A survey conducted by the Gillings School of Global Public Health at the University of North Carolina at Chapel Hill found that 42 percent of people dine out more often since the ban took effect, compared with 8.3 percent who dine out less often.

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  • oleguy Dec 23, 2010

    The resturants I eat at appear to have increased in business over the past year. Its really nice to sit down and enjoy a meal with friends without all the smoke.

  • stupiditydeservesnosympathy Dec 23, 2010

    The dummies are the ones who smoke and insist on polluting everyone else's air.
    Hammerhead

    Are living "green"? do you use electricity? Drive a car? How is second hand smoker any worse then the exhaust fumes from automobiles?

  • stupiditydeservesnosympathy Dec 23, 2010

    "What part about me saying "more could be done" didn't you understand? I think more should be done about gangs....that has nothing to do with smoking. It's fun watching the smokers squirm for a change."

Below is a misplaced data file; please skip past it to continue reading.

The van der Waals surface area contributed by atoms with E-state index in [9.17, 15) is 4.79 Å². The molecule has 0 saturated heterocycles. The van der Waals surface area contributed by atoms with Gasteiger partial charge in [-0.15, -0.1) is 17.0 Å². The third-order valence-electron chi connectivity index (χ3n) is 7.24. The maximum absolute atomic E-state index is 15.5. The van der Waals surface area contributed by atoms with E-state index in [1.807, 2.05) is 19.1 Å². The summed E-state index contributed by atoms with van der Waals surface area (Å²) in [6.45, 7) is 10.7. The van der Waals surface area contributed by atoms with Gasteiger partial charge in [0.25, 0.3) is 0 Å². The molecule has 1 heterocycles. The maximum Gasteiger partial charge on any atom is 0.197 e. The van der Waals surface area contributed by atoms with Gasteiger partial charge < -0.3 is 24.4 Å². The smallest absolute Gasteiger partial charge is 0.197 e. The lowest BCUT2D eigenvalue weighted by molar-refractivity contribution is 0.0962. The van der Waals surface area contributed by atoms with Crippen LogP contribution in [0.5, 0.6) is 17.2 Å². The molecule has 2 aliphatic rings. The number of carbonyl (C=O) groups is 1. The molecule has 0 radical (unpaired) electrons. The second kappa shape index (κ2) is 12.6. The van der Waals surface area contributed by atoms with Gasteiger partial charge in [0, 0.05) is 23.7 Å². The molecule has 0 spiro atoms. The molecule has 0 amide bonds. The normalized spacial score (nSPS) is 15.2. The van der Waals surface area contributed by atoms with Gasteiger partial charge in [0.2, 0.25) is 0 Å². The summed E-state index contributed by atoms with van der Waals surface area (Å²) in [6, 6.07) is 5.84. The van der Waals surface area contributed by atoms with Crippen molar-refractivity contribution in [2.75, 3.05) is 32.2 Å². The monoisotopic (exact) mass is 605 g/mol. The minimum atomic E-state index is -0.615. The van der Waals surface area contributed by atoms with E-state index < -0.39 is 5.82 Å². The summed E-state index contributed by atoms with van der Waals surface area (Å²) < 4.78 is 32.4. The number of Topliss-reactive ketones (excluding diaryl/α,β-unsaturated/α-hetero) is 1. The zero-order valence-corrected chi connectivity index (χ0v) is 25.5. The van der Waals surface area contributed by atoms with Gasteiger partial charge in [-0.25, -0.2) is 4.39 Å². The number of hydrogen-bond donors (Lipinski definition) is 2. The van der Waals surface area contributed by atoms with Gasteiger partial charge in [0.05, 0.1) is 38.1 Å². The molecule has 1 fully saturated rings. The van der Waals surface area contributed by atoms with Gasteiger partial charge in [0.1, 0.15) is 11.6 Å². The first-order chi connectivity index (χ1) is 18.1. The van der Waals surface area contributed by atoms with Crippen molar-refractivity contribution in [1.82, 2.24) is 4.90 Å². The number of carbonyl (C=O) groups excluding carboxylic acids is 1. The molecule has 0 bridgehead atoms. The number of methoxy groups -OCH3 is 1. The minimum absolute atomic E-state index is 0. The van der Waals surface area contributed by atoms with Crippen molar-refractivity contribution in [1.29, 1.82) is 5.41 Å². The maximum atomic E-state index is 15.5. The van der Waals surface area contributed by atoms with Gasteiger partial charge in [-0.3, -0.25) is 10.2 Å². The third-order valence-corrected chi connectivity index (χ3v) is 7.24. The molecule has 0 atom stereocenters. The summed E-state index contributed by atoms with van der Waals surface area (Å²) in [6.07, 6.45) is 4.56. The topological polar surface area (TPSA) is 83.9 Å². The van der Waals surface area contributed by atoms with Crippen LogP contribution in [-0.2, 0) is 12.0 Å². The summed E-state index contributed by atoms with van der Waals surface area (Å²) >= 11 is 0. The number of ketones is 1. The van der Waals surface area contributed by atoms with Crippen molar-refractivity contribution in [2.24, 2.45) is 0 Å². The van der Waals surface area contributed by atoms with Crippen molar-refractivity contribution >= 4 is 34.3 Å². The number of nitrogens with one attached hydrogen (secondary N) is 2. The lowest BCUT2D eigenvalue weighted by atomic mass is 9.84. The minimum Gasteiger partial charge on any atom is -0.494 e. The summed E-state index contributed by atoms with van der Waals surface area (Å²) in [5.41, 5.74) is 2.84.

Hammerhead

    It's people like you who like to ditate what I or others should do, who are ruining this country. Freedom should be that. More and more the usa is becoming the USSR.
    What part of freedom of choice do you not understand. Think of it in the terms of abortion,if you're against it, don't have one. Don't like a resturant that has a smoking section? Don't eat there.

  • Hammerhead Dec 23, 2010

    What part about me saying "more could be done" didn't you understand? I think more should be done about gangs....that has nothing to do with smoking.
    It's fun watching the smokers squirm for a change.

  • stupiditydeservesnosympathy Dec 23, 2010

    "Plenty is done to curb drunk driving, more could be done I'll agree"

    I beg to differ. Not enough is being done to prevent drunk driving. You can have all the laws in place but not having a justice system to truly enforces it, those laws are usless.

    But what does DD have to do with smoking? These are two separate issues, in case you hadn't noticed.